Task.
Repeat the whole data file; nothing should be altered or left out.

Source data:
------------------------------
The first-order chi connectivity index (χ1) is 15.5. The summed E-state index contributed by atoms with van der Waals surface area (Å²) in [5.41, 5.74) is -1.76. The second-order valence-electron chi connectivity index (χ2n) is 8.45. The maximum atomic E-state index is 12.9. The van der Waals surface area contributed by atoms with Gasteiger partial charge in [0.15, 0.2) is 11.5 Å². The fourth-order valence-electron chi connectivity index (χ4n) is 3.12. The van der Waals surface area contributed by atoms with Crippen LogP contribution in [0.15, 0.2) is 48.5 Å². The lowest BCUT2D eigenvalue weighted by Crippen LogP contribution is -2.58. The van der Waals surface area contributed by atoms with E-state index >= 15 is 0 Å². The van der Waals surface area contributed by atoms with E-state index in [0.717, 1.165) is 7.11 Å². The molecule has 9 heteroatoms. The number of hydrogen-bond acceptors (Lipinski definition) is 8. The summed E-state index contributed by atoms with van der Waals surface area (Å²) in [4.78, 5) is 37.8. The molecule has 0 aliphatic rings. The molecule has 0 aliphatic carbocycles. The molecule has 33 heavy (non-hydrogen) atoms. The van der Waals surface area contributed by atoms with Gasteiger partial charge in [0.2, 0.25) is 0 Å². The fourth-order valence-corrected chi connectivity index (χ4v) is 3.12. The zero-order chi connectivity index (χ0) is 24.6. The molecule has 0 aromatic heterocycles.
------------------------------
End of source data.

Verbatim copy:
The first-order chi connectivity index (χ1) is 15.5. The summed E-state index contributed by atoms with van der Waals surface area (Å²) in [5.41, 5.74) is -1.76. The second-order valence-electron chi connectivity index (χ2n) is 8.45. The maximum atomic E-state index is 12.9. The van der Waals surface area contributed by atoms with Gasteiger partial charge in [0.15, 0.2) is 11.5 Å². The fourth-order valence-electron chi connectivity index (χ4n) is 3.12. The van der Waals surface area contributed by atoms with Crippen LogP contribution in [0.15, 0.2) is 48.5 Å². The lowest BCUT2D eigenvalue weighted by Crippen LogP contribution is -2.58. The van der Waals surface area contributed by atoms with E-state index >= 15 is 0 Å². The van der Waals surface area contributed by atoms with E-state index in [0.717, 1.165) is 7.11 Å². The molecule has 9 heteroatoms. The number of hydrogen-bond acceptors (Lipinski definition) is 8. The summed E-state index contributed by atoms with van der Waals surface area (Å²) in [4.78, 5) is 37.8. The molecule has 0 aliphatic rings. The molecule has 0 aliphatic carbocycles. The molecule has 33 heavy (non-hydrogen) atoms. The van der Waals surface area contributed by atoms with Gasteiger partial charge in [0.2, 0.25) is 0 Å². The fourth-order valence-corrected chi connectivity index (χ4v) is 3.12. The zero-order chi connectivity index (χ0) is 24.6. The molecule has 0 aromatic heterocycles.